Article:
Matt Saunders says; "Not that the ‘funkiness’ matters much. A great deal of importance is often mistakenly ascribed to the quirky looks of this car when accounting for its popularity – and there’s been plenty of that over the past four years. The truth is that the C3 sells because it’s the largest car in its class"

err..care to enlighten us on that point? - data perhaps? Or is it subjective? - in which case I'll disagree. I happen to think this car, along with Citroen's other offerings adds an element of personality, maybe even fun, into the mix. And seperates it from the ruthlessley efficient/dour VW/Skoda offerings, or the hyperactively-designed Fords. That's why i'd consider one. 

I'm the target customer but

1 year 30 weeks ago

I feel I'd have given up on life if I found myself driving around in such an ugly converted Citroen van especially a Citroen which costs nearly £18,000.  The only fast thing about this car will be the depreciation.

 

Hydrogen cars just went POP

xxxx wrote: I feel I'd have

1 year 30 weeks ago

xxxx wrote:

I feel I'd have given up on life if I found myself driving around in such an ugly converted Citroen van especially a Citroen which costs nearly £18,000.  The only fast thing about this car will be the depreciation.

 

haha, brilliant and true.

Another great car ruined by a facelift

1 year 30 weeks ago

This was always one of my favourite designs, but the new version is like the aftermath of one of Fiat's famous 'facelifts'. The front end is way too busy and fussy now. Such a shame. A travesty.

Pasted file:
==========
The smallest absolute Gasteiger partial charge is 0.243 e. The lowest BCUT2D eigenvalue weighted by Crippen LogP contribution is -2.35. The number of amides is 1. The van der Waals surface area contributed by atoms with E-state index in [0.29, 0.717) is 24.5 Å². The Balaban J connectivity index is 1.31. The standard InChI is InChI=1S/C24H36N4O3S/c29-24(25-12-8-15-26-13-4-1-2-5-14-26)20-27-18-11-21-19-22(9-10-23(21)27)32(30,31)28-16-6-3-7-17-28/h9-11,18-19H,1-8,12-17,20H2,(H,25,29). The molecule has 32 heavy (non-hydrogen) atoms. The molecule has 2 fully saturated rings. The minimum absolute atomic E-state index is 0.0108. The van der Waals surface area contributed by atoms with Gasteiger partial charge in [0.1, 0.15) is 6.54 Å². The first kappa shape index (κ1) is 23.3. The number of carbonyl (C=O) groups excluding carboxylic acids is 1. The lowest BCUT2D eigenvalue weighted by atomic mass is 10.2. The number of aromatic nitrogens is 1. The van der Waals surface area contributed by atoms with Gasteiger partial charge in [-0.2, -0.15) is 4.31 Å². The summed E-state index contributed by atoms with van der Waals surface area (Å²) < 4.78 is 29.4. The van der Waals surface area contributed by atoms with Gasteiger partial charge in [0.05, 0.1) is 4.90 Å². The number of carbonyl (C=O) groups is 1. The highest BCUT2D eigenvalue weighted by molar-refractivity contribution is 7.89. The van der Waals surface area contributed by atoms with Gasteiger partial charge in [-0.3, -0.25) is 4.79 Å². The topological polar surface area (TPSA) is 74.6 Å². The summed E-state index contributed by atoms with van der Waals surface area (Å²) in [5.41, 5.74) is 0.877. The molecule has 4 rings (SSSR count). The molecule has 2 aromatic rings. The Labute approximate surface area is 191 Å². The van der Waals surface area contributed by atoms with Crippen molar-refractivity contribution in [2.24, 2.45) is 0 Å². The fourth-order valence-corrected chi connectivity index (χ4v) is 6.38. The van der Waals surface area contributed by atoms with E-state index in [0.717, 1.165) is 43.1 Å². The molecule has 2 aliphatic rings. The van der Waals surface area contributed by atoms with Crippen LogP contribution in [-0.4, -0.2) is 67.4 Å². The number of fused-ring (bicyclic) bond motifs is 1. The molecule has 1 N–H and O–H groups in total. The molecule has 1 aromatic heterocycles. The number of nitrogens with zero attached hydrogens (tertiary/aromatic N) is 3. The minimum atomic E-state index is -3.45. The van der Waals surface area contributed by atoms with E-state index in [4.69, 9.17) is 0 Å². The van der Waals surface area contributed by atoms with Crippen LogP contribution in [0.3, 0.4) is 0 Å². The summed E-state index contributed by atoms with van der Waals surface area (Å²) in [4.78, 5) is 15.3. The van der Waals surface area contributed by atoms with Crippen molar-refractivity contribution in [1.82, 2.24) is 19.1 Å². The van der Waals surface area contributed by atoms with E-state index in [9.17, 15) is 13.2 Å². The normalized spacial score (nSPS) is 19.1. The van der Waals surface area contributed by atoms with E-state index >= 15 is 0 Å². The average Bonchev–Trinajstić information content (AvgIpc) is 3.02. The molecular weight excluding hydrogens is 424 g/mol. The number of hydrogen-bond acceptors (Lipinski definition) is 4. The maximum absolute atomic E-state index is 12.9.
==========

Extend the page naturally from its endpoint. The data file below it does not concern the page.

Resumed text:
Typical Car Journalism Assumption

1 year 30 weeks ago

Matt Saunders wrote:

"Not that the ‘funkiness’ matters much. A great deal of importance is often mistakenly ascribed to the quirky looks of this car when accounting for its popularity – and there’s been plenty of that over the past four years. The truth is that the C3 sells because it’s the largest car in its class"

Any proof whatsoever?

I have never met anyone who has bought a car because it's the largest in its class.  If people want a bigger car, they just buy a bigger car that they like, regardless of these arbitrary, and often overlapping, classes.   The 'class' a car falls into seems only to be relevant to journalists. 

If people bought according to best size for cost in class, why is every other car I see a Mini or Fiat 500? 

I've just done a quick survey here at work, and not one of us owns a car because it's the largest, cheapest, fastest, or any '...est' in its class.  The main factor seems to be the look, or simply liking the 'feel' of it more than the other cars at the same price.  (And sorry, journalist, but only 2 owners even mentioned handling!)

The cars in question?  Mini Cooper S, VW Scirocco, C3 Picasso (!), Ford S-Max, Ford Puma, Alfa 147.

Apart from the C3 Picasso (which was bought almost entirely for its 'funkiness' in this case), are any of them the largest in their class?  And even if they were, this sample of owners simply don't care.  It's interesting how magazines nearly always talk about price and handling, and owners nearly always talk about looks and the cost of fuel.